Broadbent Keeps Service Mantra


    By Elizabeth Kasper

    When Chrissie Broadbent was young, she would often get toys such as Barbie dolls for her birthday. Like other girls her age, she would immediately introduce the new Barbie to her old dolls and start playing.

    But unlike other girls, Broadbent would be found by her mother the next day lovingly giving the new doll to her older sister to play with.

    Years later, not much has changed. She may not be handing out Barbie dolls anymore, but the retiring BYUSA executive vice president has worked to make her life one of service. A quote on the bulletin board in her BYUSA office sums it up well: “For me, I feel close to the Savior when I can do in a small way for someone else what He would do if He were there.”

    “It all comes back to service,” Broadbent said. “Whether it”s to the masses or one at a time, it”s all about charity and love.”

    A former homecoming queen, head cheerleader, choir girl and stage star, Broadbent has taken under her wing the unpopular kids along with the popular ones and created a world that all around her wish to be a part of.

    “Chrissie has an innate ability to connect with people on a sincere level,” said Brady Broadbent, her husband. “[That] skill ha[s] translated into her being a very strong leader because people want to do things for her and … support her because she supports them.”

    As a member of BYU student leadership, those qualities have served her well. Unlike her predecessors, Broadbent has met with President Samuelson on multiple occasions and has developed a relationship between the administration and BYUSA that was shaky before her tenure.

    “Chrissie”s gotten more access to the university administration than any president in the four years I”ve been here,” said Jared Chapman, assistant director of student leadership and Broadbent”s mentor. “She”s gotten us credibility and opened doors that have been closed to us in the past.”

    Chapman said Broadbent”s service is valuable because of the importance she places on creating solid relationships.

    “I remember sometimes when a volunteer would be having a hard time, Chrissie would say, ”Let”s go to lunch,”” Chapman said. “Chrissie just sees where they”re coming from and gets to know them before trying to solve the problem.”

    BYUSA President Adam Larson agreed.

    “Her greatest strength is her ability to lead with love,” Larson said. “Regardless of who the person is, she resorts to love and kindness. People react very positively to her.”

    Broadbent began her service with BYUSA as the executive director of the Student Advisory Council, a position she called “the Relief Society president of SAC.” In this capacity, she would take care of the needs of the 40 people on the council, recognize occasions like their birthdays and encourage good morale between BYUSA and the university colleges. Following this, she served as the program director of the True Blue Football activity and didn”t actually play, “but I slid down the hill and got all foamy,” she said, laughing.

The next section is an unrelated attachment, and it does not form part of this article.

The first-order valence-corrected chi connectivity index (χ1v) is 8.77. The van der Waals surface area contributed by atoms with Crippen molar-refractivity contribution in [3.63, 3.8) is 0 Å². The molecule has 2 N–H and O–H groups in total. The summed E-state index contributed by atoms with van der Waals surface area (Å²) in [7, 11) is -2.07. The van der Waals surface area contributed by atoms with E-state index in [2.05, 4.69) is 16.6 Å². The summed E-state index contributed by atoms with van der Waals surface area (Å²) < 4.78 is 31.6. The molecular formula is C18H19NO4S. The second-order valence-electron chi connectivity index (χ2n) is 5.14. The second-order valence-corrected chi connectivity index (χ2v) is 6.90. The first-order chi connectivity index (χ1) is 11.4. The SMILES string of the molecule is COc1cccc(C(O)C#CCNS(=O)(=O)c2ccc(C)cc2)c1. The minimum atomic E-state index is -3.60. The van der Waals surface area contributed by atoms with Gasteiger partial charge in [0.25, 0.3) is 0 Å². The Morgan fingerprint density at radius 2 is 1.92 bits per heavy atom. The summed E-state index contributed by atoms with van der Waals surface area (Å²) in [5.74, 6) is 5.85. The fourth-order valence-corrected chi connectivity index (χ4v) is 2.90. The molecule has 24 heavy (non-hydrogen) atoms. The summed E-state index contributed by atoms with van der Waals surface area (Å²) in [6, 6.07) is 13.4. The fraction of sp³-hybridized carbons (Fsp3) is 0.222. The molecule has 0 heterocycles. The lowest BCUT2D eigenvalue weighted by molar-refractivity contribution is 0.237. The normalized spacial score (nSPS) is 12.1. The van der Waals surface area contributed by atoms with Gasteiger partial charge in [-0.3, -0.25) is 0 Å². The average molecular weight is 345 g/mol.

Broadbent”s favorite activity with BYUSA from her year as executive vice president was the Y Read campaign, which was set up to echo President Hinckley”s challenge to read the Book of Mormon. Being able to collect approximately 500 testimonies from students to put in a book to be presented to President Hinckley was something she was very proud of, Broadbent said.

    “We met with President Samuelson and he showed us a scripture in Mosiah about serving peoples” temporal and spiritual needs,” she said. “I really learned about service from the campaign.”

    Although her life reflects a myriad of accomplishments and happy memories, Broadbent”s life hasn”t been without struggle. At 6 years of age, she was diagnosed with rheumatoid arthritis and suffered for seven years with intense pain.

    “She”s just invincible with all she”s been through,” said Cindy Sant, Broadbent”s mother. “She was blessed with total remission … and from then on, she”s proved she can do pretty much anything.”

    Broadbent is “a born leader” in school, church and their family of four children, Sant said. In high school, Broadbent ran for student body secretary and was “a shoo-in” because “hardly anyone ran against her” when they found she was campaigning, Sant said.

    “She”s always been a people person, and people matter to her,” said Wayne Sant, Broadbent”s father. “When you”re a good leader, you care more about other people than you care for yourself, and that”s Chrissie.”

    Larson was quick to say that although she has a serious and professional air about her, she isn”t all work and no play.

    “The thing that keeps coming to mind is her dance parties,” he said, laughing. “She just loves to dance, and that”s who she is at heart to me. Although she puts on a front of being serious, she really isn”t.”

    Broadbent and her husband are looking forward to new adventures as both will graduate in April. With her degree in broadcast journalism, she said she hopes to put what she has learned in school and through BYUSA to work in Boston.

    Asked to describe herself in one word, Broadbent chose a descriptor she said she was working on trying to fulfill.

    “I”d like to be Christlike,” she said. “There should never be a disconnect between who you are and what you do and the gospel.”

    (For comments, e-mail Elizabeth Kasper at )

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